Exploring the Association of Movie Trailer Performance on YouTube and Box Office Success using Neural Net, Python, and R

This was submitted as a project for my Big Data Analytics class in my MS Business Analytics program. The original title is “Exploring the Association of Movie Trailer Performance on YouTube and Box Office Success”. My other teammates are Yi Cai, Michael Friscia, and Zheyu Tian. This project was done for educational purposes only. Click the photos to enlarge. Check out the GitHub page for the files and data set. Due to policies of thenumbers.com regarding their data, that particular data set won’t be uploaded.

UPDATE: If you scroll below, you will see that the final accuracy was 82.55%. Using genetic algorithms and a Sklearn implementation, the accuracy was improved to 98.66% (with a final generation average accuracy of 92.28%). Check out the code in this GitHub repo.

Problem Statement

The purpose of this study is to determine if there is a correlation between the performance of trailers on YouTube and Hollywood movie sales.

Project Significance

  • By evaluating important predictors from YouTube viewers, studios and agencies can create and publish movie trailers on YouTube more efficiently, thus:
    • driving box office ticket sales domestically and globally
    • generating more revenue
  • Trailer performance can be focused on and improved if it shows that there is a correlation to boxoffice/post-show sales

Data Collection

  • Data was collected from YouTube, using its proprietary API, and from thenumbers.com
    • Youtube – trailer performance and comments
    • thenumbers.com – Movie Box Office data
  • 32.4GB (when comments are expanded into 1 line per comment)
  • 1,713 movies
  • 5,244 trailers
  • 2,979,511 comments
Youtube Data

Variable Selection

  • The ROI variable had to be created.
Variables selected

Hypothesis and Rationale

  • There is a positive correlation between Youtube movie trailer performance indicators  and Box office performance/Video Sales.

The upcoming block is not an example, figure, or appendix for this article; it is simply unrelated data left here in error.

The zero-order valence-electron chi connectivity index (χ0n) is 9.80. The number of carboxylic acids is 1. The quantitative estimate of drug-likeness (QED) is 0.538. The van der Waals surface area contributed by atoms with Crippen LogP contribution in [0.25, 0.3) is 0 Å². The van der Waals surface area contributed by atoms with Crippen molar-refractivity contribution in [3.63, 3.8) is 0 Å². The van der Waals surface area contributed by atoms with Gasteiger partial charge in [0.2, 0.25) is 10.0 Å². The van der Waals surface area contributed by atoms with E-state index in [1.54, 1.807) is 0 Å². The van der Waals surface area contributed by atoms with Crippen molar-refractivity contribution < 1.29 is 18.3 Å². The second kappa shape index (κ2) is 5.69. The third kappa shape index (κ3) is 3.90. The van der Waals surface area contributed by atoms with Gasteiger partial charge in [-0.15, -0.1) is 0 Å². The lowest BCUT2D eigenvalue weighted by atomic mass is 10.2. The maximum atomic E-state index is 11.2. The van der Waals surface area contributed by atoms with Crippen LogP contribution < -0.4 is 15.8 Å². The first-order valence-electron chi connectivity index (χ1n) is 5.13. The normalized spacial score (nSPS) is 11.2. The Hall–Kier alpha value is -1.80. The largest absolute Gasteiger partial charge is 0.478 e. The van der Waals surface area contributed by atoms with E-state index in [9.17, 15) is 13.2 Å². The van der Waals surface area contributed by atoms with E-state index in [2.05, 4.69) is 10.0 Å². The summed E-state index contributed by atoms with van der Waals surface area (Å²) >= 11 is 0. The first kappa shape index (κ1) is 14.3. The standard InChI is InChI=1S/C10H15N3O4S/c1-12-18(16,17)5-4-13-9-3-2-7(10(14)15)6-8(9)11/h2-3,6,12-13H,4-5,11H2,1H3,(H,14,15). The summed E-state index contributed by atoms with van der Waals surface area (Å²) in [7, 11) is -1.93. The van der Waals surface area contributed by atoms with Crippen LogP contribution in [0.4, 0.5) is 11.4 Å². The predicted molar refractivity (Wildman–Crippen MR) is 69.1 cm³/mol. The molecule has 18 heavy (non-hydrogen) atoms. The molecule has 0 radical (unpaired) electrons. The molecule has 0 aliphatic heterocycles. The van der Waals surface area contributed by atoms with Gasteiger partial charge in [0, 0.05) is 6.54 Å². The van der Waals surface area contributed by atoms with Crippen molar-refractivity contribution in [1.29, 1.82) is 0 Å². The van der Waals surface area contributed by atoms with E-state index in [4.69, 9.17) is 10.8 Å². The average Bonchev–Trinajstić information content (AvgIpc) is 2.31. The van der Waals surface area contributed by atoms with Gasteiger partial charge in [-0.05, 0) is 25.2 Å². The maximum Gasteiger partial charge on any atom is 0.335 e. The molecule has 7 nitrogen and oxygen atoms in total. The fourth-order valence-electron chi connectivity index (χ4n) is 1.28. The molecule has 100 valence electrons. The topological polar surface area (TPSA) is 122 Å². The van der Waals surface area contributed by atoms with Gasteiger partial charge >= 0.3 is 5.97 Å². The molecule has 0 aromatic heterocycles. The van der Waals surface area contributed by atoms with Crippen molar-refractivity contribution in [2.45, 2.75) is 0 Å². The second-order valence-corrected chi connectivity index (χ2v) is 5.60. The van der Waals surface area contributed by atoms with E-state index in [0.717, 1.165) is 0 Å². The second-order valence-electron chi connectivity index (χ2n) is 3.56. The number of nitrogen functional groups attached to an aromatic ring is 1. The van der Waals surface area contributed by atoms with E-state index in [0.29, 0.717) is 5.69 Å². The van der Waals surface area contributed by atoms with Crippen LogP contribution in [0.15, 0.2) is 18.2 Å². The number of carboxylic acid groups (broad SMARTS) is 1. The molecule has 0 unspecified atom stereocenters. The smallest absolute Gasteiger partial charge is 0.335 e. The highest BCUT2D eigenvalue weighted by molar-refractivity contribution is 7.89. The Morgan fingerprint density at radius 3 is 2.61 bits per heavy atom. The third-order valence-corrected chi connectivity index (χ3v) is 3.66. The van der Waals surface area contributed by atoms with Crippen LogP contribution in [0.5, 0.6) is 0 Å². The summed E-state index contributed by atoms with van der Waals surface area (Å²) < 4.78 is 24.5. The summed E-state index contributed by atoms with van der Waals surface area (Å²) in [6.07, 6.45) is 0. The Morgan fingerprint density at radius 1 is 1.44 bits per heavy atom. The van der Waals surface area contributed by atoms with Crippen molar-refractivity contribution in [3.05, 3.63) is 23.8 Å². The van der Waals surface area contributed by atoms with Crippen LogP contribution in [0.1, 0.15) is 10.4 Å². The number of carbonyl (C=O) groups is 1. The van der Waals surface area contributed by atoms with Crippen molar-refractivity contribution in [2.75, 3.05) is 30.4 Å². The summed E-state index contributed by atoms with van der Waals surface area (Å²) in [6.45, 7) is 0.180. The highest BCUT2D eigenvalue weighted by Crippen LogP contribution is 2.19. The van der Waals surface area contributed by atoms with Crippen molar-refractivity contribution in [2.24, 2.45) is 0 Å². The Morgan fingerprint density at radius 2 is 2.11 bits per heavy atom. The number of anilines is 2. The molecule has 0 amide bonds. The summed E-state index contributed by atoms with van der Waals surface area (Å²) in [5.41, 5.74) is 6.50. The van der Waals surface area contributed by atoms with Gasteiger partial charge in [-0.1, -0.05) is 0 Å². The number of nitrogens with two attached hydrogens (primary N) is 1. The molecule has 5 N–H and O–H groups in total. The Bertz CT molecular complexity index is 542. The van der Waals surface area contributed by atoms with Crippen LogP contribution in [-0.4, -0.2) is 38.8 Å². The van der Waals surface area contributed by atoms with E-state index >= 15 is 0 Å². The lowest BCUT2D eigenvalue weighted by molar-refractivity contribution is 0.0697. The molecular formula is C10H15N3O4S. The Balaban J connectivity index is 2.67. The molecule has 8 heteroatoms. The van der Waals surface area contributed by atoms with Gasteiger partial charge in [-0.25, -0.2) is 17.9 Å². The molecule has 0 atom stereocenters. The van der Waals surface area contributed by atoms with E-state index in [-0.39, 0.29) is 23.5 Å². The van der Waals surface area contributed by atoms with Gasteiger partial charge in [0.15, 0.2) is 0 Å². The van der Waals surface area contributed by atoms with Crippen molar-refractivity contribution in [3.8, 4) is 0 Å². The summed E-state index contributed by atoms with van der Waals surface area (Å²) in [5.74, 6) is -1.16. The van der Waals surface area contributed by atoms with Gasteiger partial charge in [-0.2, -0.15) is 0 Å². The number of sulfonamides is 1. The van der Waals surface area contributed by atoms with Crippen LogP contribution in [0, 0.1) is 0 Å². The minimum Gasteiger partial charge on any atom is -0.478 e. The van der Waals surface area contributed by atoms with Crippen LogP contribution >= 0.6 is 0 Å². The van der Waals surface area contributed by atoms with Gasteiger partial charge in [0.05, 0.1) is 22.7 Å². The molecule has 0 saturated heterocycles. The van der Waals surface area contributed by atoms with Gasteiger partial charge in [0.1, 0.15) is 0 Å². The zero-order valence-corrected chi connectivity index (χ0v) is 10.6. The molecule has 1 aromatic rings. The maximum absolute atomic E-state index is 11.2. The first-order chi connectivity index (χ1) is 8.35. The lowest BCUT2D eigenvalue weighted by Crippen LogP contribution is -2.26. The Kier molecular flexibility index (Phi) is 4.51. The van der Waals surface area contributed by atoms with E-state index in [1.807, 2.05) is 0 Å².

• Rationale: “Likes” = Sales
  • There is a positive correlation between Movie trailer comment sentiments and Box office/Video Sales  performance.
    • Rationale: If trailers are viewed in a positive manner, then people will be more likely to watch the movie.

Conceptual Model

  • After data extraction using Python, data was transformed using Python. Output files were CSV and TXT files.
  • Three sentiment models were implemented in the project: polarity-based sentiment models by using Bing Liu’s and Harvard IV-4 dictionaries, and Naive Bayes Classifier: NLTK Sentiment model.
    • To process part of the sentiment analysis, Apache Spark was used.
  • The sentiment scores were also used to help identify the ROI of each movie using a neural network model.
Project Conceptual Model

Results and Discussion

Variable Correlation Test

The graph, which was generated by R, shows the correlations between the independent variables and dependent variables.

There are three main main conclusions based on the graph:  

 1.The graph demonstrated a positive correlation among count Views, Count Comments, and Likes/Dislikes.

2. The graph was also used to test the hypotheses regarding the movie trailer features and movie performance which assumed that the movie trailer comment counts/ Movie Trailer Likes and Movie Box Office are positively correlated.

 3. Unfortunately, three sentiment models have little correlation with the Box Office Data (eg. ROI), which means that the initial hypothesis wasn’t proved. Two feature-based sentiment models have negative correlations with: Count Views, Count Comments, Likes/Dislikes.

Time Series Analysis

  • It was interesting to see that for 2008, even though with the financial crisis, overall ROI turned out to be good.
  • Another interesting finding is that ROI continuously decreased after 2008.